Tuesday, February 21, 2012

Of Love And Hunger (Julian MacLaren-Ross)











I got out my dem book to look up the old girl’s name.


     Always address the prospect by name:  it pays.  Makes ‘em feel at home, see?  The personal touch.


     This one was called Miss Tuke, 49, The Crescent.  Small house, two storeys, villa-type; small dark drawing-room full of knick-knacks, thick old-fashioned hangings full of dust.  No maid, no cleaner, woman in once a week.  A cert, if I played it right.










     Miss Tuke didn’t seem a bad old girl either.  Bit jumpy:  kept looking up at the ceiling as if expecting it might fall on her any moment.  Couldn’t believe her eyes when she saw what I got out of her carpet.


     ‘But I don’t understand. I had the carpet cleaned.  Two days ago.  I had a woman in.’


   ‘This dirt didn’t accumulate in two days, Miss Tuke,’ I told her.  ‘It’s been in your carpet for years.  The ordinary methods of cleaning won’t remove it.’









 
    ‘Then what can I do?’


     ‘There’s only one thing ,’ I said, pointing to the cleaner.  Miss Tuke looked at it and swallowed.  I wanted to let the idea sink in.  It was too soon to start on her yet, but I felt in my pocket to make sure I’d an order-form ready when the time came.  It was there all right.


     Miss Tuke said: ‘And how much did you say the price . . .’


            ‘A pound down,  a pound a month.’


     ‘Oh, I wouldn’t dream.  I don’t hold with hire-purchase.’











  
    ‘It’s much the best way, Miss Tuke.  We never advise buying one of these machines outright.  Think of the advantages you become eligible for under our instalment-system.  Free service every six months.  A thorough overhaul of your cleaner twice-yearly free of charge.  After all, you wouldn’t pay your maid a year’s wages in advance, would you?’ 


    ‘Of course not.’


           ‘Well we look on this cleaning system as a mechanical maid.  More efficient, naturally, as this dirt goes to show.'











     Always bring ‘em back to the dirt.  I switched on again and pushed the cleaner to-and-fro across the carpet.  I was a No. 1 model, the biggest sort and the one that costs the most money.  Kicks up a terrific row, but you get round that by saying you can only silence the machine at the price of efficiency.




NOTE: 



     Several years ago or more (or more, I think), my friend Gerry Howard introduced me to Julian MacLaren-Ross’s writing.  Gerry had acquired Memoirs of the Forties (I don’t recall why) and liked the book for reasons that would quickly become apparent to any first-time reader.  Gerry’s enthusiasms (any of them) and recommendations (ditto) mean a lot to me, so I bought and read the book.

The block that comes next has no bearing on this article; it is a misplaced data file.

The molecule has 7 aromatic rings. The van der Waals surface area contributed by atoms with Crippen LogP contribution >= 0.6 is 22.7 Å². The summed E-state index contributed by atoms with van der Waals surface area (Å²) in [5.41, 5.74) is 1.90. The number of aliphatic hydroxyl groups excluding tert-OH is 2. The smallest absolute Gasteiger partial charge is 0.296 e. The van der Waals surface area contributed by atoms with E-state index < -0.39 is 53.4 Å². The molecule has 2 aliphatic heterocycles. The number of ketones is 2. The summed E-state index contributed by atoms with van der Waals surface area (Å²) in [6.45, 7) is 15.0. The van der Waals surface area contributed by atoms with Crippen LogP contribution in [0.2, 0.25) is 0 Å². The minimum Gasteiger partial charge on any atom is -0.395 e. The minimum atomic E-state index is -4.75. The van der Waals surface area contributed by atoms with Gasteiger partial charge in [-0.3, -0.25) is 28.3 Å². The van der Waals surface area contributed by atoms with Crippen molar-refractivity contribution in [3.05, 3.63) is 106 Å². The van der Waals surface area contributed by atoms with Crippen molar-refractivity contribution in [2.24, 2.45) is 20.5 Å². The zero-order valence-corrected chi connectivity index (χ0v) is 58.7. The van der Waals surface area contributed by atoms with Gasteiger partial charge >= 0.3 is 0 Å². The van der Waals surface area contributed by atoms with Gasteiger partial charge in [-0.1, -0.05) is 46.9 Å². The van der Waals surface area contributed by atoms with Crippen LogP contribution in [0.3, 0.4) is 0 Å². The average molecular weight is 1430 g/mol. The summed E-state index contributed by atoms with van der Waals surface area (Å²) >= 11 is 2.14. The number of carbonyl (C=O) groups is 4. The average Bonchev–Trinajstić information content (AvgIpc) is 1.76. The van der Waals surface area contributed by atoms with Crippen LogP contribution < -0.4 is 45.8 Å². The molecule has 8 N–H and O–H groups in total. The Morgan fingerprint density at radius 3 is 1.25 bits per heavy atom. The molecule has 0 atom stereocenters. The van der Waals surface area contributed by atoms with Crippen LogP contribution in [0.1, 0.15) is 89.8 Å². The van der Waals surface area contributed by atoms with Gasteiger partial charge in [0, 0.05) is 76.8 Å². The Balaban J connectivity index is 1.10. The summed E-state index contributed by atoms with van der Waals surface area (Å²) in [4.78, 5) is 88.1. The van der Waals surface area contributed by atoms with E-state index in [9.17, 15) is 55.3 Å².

I think Gerry fell in shallow; I fell in deep, but at the right time because the Julian MacLaren-Ross revival -- a series of republications through Black Spring Press, Paul Willets’ remarkable biography Fear  And Loathing In Fitzrovia, internet chatter and other enthusiasms (including the attention paid by many dedicated readers to Anthony Powell's A Dance To The Music Of Time; MacLaren-Ross was the model for the novelist character, X. Trapnel) was afoot and picking up steam.


     I’ve previously posted other examples of this author’s work -- short story and memoir excerpts, as well as a haunting snippet from his autobiographical novel, The Weeping and the Laughter, concerning a World War I zeppelin raid on Ramsgate, MacLaren-Ross's childhood home before his family decamped for a life on the Côte d’Azur, an event that turned out to be a mixed blessing in terms of the author's personal and professional future.  The passage above, taken from the first chapter of Of Love And Hunger, his great novel, is new here.  Set in cusp-of-World War II Brighton, the book is based on MacLaren-Ross’s experiences selling vacuums door-to-door.  As he told Graham Greene, it was Depression-era labor, the best he could find after losing, through no fault of his own, his private, family income, fortune, i.e.,  he wasn’t just collecting material to write about in a novel.  


     Of Love And Hunger is a fully-accomplished, deeply moving work of art, the  summation and apotheosis of J M-R's great work of the 1940s, which included the publication of his best and most popular short stories.   All his subsequent writing (journalism, book and film reviews, radio plays, memoirs, astonishing literary parodies, other novels), whether superb or somewhat less so, never matched this novel’s perfect, sustained emotional pitch and style subsumed, immersed, in every single sentence and scene.


     Re-telling Julian MacLaren-Ross anecdotes (they are as outlandish and improbable as any stories about intense, esoteric literary or artistic eccentrics maintaining  24-hour schedules until inevitably checking out too early) all night is an entertaining thing to do to delight old friends and new companions.  One can still do so today, standing in J M-R's usual spot at the Wheatsheaf bar in Rathbone Place, Fitzrovia.  What I find really difficult to fathom, however, is the degree to which my life has come to resemble aspects of Richard Fanshawe’s life in Of Love And Hunger.






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